Back after the election was determined, I used the tag cloud generator to analyze Barack Obama’s acceptance speech.  Just to follow-up, I decided that the same type of analysis would be usefully applied to Obama’s most recent big speech: his 2013 State of the Union Speech (SOTUS, as we now say in this Twitter, character obsessed age).  The speech just concluded, but thanks to The Atlantic, we already have a complete transcript of the speech.

While listening to the speech, I ran this transcript through Wordle to generate the following tag cloud:

Obama's 2013 SOTUS Cloud
Obama’s 2013 SOTUS Cloud

Given the nature and purpose of State of the Union speeches, it is no surprise that the terms of “America,” “American,” and “Americans” would be so predominant in the speech.  The SOTUS is the president’s address to the Congress, as well as other branches of the government, on how the country is faring, as well as his vision for how it could fare better.  The focus is on what is happening in America, to Americans, and what could be done to improve our combined lot.  With the SOTUS being televised, it is also a chance for the president to address the American public, almost from the so-called “bully pulpit”, to try to convince the American public of his vision and persuade them to his side.  Thus the speech is to America and Americans, about America and Americans, and this purpose is continually reaffirmed by the use of those terms.

However, those terms were not the feature of the speech: “jobs” was the single word most often uttered in the speech, and “work” was pretty prominent as well.  This focus on the theme of employment was expected by analysts and pundits, who felt that the President had to address the ongoing economic strain being felt across the country.  And a good portion of his speech — perhaps the first act of it — was focused on his vision for what can be done to lessen this strain.  The fact that “families” was so predominant ties into this theme, as he was addressing the needs of working class and middle class families in these trying economic times.

Interestingly, “education” and “energy” were also rather high in mentions.  Their recurrences are most likely due to how often Obama linked these industries to his vision for how to improve our economic condition.  He was not only presenting short term fixes for our current crisis, but also long term ideas for how to better ensure that it does not happen again.  And improving our energy and education industries and infrastructures was argued as one way to do so: investments in the future, as it were.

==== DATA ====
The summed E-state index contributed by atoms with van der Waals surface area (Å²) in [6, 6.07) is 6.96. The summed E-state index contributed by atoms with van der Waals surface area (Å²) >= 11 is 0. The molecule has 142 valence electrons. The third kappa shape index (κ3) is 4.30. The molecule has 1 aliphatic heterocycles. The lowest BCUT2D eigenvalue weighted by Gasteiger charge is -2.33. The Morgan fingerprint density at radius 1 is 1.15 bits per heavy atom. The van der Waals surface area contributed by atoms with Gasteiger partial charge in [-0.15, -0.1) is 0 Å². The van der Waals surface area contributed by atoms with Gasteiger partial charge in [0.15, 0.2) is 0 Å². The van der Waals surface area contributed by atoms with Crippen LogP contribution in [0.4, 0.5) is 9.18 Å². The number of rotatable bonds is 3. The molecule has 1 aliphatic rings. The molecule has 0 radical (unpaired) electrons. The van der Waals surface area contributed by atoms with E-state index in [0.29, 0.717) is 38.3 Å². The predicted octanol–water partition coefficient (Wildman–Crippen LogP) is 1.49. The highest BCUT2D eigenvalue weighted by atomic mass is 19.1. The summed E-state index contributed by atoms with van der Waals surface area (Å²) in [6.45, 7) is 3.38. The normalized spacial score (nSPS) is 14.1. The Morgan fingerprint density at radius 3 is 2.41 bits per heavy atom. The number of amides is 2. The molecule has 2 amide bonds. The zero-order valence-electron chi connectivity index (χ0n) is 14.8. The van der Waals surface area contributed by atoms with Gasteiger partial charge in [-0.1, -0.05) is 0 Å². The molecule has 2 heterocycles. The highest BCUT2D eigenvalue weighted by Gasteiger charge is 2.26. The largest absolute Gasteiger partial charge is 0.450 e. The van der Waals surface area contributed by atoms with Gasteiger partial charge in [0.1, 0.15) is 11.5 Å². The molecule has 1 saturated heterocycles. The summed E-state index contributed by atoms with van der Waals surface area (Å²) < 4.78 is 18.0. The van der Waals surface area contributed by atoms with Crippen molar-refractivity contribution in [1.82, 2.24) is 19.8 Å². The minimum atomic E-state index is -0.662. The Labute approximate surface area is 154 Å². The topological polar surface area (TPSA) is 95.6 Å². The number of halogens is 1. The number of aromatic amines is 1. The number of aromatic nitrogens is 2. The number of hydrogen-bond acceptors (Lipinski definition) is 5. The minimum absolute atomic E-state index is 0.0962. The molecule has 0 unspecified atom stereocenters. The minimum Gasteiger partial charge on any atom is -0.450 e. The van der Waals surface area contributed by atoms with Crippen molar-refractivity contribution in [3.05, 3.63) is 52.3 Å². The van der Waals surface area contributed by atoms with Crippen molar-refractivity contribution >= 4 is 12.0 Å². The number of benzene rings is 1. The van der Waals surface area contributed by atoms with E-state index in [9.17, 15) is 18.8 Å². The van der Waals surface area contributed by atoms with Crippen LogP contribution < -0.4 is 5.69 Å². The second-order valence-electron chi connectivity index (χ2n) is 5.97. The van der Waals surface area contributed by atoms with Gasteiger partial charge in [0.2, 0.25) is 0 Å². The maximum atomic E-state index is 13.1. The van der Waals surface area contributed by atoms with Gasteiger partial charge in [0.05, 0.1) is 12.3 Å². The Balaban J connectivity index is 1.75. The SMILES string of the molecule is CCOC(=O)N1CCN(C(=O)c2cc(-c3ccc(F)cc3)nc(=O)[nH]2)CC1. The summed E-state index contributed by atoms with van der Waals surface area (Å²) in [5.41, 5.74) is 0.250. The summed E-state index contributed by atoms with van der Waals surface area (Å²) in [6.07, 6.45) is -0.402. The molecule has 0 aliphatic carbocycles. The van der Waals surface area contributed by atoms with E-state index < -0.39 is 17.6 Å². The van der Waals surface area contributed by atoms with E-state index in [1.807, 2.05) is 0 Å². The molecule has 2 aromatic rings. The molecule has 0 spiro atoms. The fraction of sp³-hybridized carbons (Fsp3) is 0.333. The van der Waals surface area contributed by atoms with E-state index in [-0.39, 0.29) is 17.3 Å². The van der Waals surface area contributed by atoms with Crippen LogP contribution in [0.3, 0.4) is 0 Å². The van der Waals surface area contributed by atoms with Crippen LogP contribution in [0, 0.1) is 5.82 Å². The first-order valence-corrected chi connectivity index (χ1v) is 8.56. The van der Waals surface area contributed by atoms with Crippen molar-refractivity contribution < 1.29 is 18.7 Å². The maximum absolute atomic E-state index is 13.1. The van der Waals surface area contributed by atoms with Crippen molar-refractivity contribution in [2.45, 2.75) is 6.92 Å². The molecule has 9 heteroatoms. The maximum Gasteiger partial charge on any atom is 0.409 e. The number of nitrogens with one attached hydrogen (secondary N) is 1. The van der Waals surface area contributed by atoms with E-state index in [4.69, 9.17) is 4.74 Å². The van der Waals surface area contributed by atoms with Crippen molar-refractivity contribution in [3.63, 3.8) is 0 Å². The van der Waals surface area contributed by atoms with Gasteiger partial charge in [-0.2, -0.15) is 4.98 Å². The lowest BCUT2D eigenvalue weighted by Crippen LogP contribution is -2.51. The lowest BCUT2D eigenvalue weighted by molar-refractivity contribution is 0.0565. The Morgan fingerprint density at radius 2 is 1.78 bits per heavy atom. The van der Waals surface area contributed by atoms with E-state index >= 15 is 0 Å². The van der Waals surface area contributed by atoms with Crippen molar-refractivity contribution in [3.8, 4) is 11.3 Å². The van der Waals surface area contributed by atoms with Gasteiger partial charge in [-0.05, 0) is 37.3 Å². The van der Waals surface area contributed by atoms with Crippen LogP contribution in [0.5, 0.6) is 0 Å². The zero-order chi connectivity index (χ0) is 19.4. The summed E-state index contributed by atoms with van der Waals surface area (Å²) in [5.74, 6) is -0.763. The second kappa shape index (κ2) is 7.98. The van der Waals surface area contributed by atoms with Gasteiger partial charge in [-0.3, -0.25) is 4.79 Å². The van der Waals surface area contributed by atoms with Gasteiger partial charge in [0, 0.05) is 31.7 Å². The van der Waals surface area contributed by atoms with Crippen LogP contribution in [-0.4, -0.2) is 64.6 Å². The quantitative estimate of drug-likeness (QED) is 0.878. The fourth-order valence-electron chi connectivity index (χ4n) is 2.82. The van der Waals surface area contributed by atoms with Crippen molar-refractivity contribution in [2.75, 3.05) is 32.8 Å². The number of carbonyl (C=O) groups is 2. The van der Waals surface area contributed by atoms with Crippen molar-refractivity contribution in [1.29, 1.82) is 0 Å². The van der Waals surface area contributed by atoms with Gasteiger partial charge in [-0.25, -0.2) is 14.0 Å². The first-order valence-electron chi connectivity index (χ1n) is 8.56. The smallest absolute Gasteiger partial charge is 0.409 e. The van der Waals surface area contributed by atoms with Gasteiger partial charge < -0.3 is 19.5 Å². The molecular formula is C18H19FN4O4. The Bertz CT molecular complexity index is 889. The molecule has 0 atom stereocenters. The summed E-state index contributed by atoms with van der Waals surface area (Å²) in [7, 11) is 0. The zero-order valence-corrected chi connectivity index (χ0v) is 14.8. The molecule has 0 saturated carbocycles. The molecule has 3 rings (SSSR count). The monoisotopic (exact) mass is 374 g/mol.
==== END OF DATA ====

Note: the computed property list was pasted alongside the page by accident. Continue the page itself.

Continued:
One last thing to point out: there were some forceful words that were routinely mentioned.  “Must,” “make,” “need,” “get,” and “now” all indicate the extent to which the President was hoping to drive home the urgency for Congress to act upon his ideas.  But, given how the Republican congressional delegates were not exactly responding favorably to his domestic policies, such forceful words were probably not having an impact on them.  Indeed, they may not have been intended for those in the chambers.  Instead, they may have been intended for the viewing public.  Again, the idea of the bully pulpit comes into play, as the President may have been trying to reach out to Americans and persuade them about the urgency of taking action, his actions.  This basic rhetoric of using such words may have been an attempt to add emotional heft to the arguments he was making.

And just as a point of comparison, here is the Republican response to the SOTUS, as delivered by Senator Marco Rubio (R-Florida), with the transcript provided by Time:

Rubio ResponseBecause it is a response, the prominence of “President” is understandable, as the senator would be countering or agreeing with what was said in the SOTUS by the President.  Directly referring to him by his title is a common sign of courtesy in these responses.  Also, the appearance of “middle class”, even if two separate words, indicates the audience to whom the GOP was speaking in their response, covering many of the same themes as the President in his.

However, the overshadowing of these terms and themes by “government” is striking.  The use of the term was not in affirmation, but in negation of government, as is a common theme in the GOP platform.  This quote from Rubio’s speech provides such an example of how the term and the theme occurred:

More government isn’t going to help you get ahead.  It’s going to hold you back.  More government isn’t going to create more opportunities.  It’s going to limit them.

As the response is not given in the chambers, it is aimed directly at the American public, with the intent of allowing the opposing party to the President’s a chance to offer their vision on the state of the union and what should be done to improve it.

And the USA Today did a quickie social media tag cloud to see how the American public was responding — at least to the President’s vision.  Definitely not scientific, as the responses were most likely from those motivated enough to express themselves via the social media (and how in particular their thoughts were gathered is not made clear).  To be fair and balanced, I would hope they do one to Rubio’s speech, but given that the audience drops after the SOTUS, comparison may not be possible.


2 responses to “Analyzing Obama’s 2013 SOTUS”

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  2. Analyzing Trump’s 2018 SOTU – It's Playing, Just With Research Avatar

    […] that posting, which you can find here, I discussed how while references to America being common made sense, they were not as common as […]


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